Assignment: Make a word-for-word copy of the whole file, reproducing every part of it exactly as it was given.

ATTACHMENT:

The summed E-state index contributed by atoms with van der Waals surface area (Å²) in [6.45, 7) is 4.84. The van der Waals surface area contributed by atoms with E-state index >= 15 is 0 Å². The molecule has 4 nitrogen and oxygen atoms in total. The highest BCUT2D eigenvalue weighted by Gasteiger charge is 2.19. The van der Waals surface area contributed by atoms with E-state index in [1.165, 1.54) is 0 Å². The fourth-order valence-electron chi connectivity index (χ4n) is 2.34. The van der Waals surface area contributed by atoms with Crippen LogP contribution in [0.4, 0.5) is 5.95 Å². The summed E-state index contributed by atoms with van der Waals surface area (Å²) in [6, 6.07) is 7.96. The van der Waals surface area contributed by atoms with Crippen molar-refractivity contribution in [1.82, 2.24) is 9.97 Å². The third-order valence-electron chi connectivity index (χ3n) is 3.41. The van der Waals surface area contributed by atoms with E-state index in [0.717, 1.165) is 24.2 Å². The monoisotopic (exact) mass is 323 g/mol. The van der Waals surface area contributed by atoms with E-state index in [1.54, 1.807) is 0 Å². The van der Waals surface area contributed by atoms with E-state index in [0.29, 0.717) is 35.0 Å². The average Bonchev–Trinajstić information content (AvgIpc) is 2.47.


The summed E-state index contributed by atoms with van der Waals surface area (Å²) in [6.45, 7) is 4.84. The van der Waals surface area contributed by atoms with E-state index >= 15 is 0 Å². The molecule has 4 nitrogen and oxygen atoms in total. The highest BCUT2D eigenvalue weighted by Gasteiger charge is 2.19. The van der Waals surface area contributed by atoms with E-state index in [1.165, 1.54) is 0 Å². The fourth-order valence-electron chi connectivity index (χ4n) is 2.34. The van der Waals surface area contributed by atoms with Crippen LogP contribution in [0.4, 0.5) is 5.95 Å². The summed E-state index contributed by atoms with van der Waals surface area (Å²) in [6, 6.07) is 7.96. The van der Waals surface area contributed by atoms with Crippen molar-refractivity contribution in [1.82, 2.24) is 9.97 Å². The third-order valence-electron chi connectivity index (χ3n) is 3.41. The van der Waals surface area contributed by atoms with E-state index in [0.717, 1.165) is 24.2 Å². The monoisotopic (exact) mass is 323 g/mol. The van der Waals surface area contributed by atoms with E-state index in [1.54, 1.807) is 0 Å². The van der Waals surface area contributed by atoms with E-state index in [0.29, 0.717) is 35.0 Å². The average Bonchev–Trinajstić information content (AvgIpc) is 2.47.